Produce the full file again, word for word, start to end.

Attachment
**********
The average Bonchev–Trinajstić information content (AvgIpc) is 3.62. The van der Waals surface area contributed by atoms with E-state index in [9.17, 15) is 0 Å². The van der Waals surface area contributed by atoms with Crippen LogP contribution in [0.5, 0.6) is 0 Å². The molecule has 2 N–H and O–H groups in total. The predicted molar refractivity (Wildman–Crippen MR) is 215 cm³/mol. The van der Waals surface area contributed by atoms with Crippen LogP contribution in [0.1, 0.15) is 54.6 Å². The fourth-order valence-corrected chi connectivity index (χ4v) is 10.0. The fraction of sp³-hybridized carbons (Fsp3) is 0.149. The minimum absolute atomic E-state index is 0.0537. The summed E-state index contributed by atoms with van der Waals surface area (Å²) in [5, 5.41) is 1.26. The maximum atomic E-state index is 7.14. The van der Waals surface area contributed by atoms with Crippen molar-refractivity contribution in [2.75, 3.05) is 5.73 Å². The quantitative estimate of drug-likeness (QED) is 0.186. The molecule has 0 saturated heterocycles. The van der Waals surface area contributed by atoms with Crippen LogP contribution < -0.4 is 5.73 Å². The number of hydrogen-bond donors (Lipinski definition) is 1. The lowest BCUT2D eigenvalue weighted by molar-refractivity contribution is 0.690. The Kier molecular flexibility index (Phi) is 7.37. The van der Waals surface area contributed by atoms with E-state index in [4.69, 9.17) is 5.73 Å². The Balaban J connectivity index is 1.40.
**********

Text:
The average Bonchev–Trinajstić information content (AvgIpc) is 3.62. The van der Waals surface area contributed by atoms with E-state index in [9.17, 15) is 0 Å². The van der Waals surface area contributed by atoms with Crippen LogP contribution in [0.5, 0.6) is 0 Å². The molecule has 2 N–H and O–H groups in total. The predicted molar refractivity (Wildman–Crippen MR) is 215 cm³/mol. The van der Waals surface area contributed by atoms with Crippen LogP contribution in [0.1, 0.15) is 54.6 Å². The fourth-order valence-corrected chi connectivity index (χ4v) is 10.0. The fraction of sp³-hybridized carbons (Fsp3) is 0.149. The minimum absolute atomic E-state index is 0.0537. The summed E-state index contributed by atoms with van der Waals surface area (Å²) in [5, 5.41) is 1.26. The maximum atomic E-state index is 7.14. The van der Waals surface area contributed by atoms with Crippen molar-refractivity contribution in [2.75, 3.05) is 5.73 Å². The quantitative estimate of drug-likeness (QED) is 0.186. The molecule has 0 saturated heterocycles. The van der Waals surface area contributed by atoms with Crippen LogP contribution < -0.4 is 5.73 Å². The number of hydrogen-bond donors (Lipinski definition) is 1. The lowest BCUT2D eigenvalue weighted by molar-refractivity contribution is 0.690. The Kier molecular flexibility index (Phi) is 7.37. The van der Waals surface area contributed by atoms with E-state index in [4.69, 9.17) is 5.73 Å². The Balaban J connectivity index is 1.40.